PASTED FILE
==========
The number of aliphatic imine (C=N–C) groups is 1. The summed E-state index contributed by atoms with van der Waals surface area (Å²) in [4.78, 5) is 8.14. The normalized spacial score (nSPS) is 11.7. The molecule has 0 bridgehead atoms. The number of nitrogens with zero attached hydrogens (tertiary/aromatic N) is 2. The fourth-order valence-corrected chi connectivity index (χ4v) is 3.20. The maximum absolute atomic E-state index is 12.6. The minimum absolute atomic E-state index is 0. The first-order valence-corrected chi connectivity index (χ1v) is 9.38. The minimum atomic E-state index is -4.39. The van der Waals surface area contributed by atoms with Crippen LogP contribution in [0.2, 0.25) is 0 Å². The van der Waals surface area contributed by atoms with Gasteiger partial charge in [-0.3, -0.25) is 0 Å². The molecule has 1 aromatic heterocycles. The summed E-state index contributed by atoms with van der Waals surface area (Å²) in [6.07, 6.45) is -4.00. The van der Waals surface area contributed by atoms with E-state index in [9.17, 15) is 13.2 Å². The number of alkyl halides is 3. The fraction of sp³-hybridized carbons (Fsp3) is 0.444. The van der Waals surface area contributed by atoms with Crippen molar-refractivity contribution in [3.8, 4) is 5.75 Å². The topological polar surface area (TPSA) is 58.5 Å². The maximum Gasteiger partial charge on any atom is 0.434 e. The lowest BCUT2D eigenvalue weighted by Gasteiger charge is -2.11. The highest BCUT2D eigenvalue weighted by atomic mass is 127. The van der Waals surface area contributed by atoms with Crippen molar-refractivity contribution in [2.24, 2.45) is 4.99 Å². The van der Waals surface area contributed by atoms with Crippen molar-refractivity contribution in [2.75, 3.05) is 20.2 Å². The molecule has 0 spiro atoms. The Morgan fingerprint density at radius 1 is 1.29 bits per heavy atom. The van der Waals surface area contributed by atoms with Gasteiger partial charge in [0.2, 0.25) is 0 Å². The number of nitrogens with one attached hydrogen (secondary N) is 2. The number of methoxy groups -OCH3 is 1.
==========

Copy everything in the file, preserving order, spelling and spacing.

The number of aliphatic imine (C=N–C) groups is 1. The summed E-state index contributed by atoms with van der Waals surface area (Å²) in [4.78, 5) is 8.14. The normalized spacial score (nSPS) is 11.7. The molecule has 0 bridgehead atoms. The number of nitrogens with zero attached hydrogens (tertiary/aromatic N) is 2. The fourth-order valence-corrected chi connectivity index (χ4v) is 3.20. The maximum absolute atomic E-state index is 12.6. The minimum absolute atomic E-state index is 0. The first-order valence-corrected chi connectivity index (χ1v) is 9.38. The minimum atomic E-state index is -4.39. The van der Waals surface area contributed by atoms with Crippen LogP contribution in [0.2, 0.25) is 0 Å². The van der Waals surface area contributed by atoms with Gasteiger partial charge in [-0.3, -0.25) is 0 Å². The molecule has 1 aromatic heterocycles. The summed E-state index contributed by atoms with van der Waals surface area (Å²) in [6.07, 6.45) is -4.00. The van der Waals surface area contributed by atoms with E-state index in [9.17, 15) is 13.2 Å². The number of alkyl halides is 3. The fraction of sp³-hybridized carbons (Fsp3) is 0.444. The van der Waals surface area contributed by atoms with Crippen molar-refractivity contribution in [3.8, 4) is 5.75 Å². The topological polar surface area (TPSA) is 58.5 Å². The maximum Gasteiger partial charge on any atom is 0.434 e. The lowest BCUT2D eigenvalue weighted by Gasteiger charge is -2.11. The highest BCUT2D eigenvalue weighted by atomic mass is 127. The van der Waals surface area contributed by atoms with Crippen molar-refractivity contribution in [2.24, 2.45) is 4.99 Å². The van der Waals surface area contributed by atoms with Crippen molar-refractivity contribution in [2.75, 3.05) is 20.2 Å². The molecule has 0 spiro atoms. The Morgan fingerprint density at radius 1 is 1.29 bits per heavy atom. The van der Waals surface area contributed by atoms with Gasteiger partial charge in [0.2, 0.25) is 0 Å². The number of nitrogens with one attached hydrogen (secondary N) is 2. The number of methoxy groups -OCH3 is 1.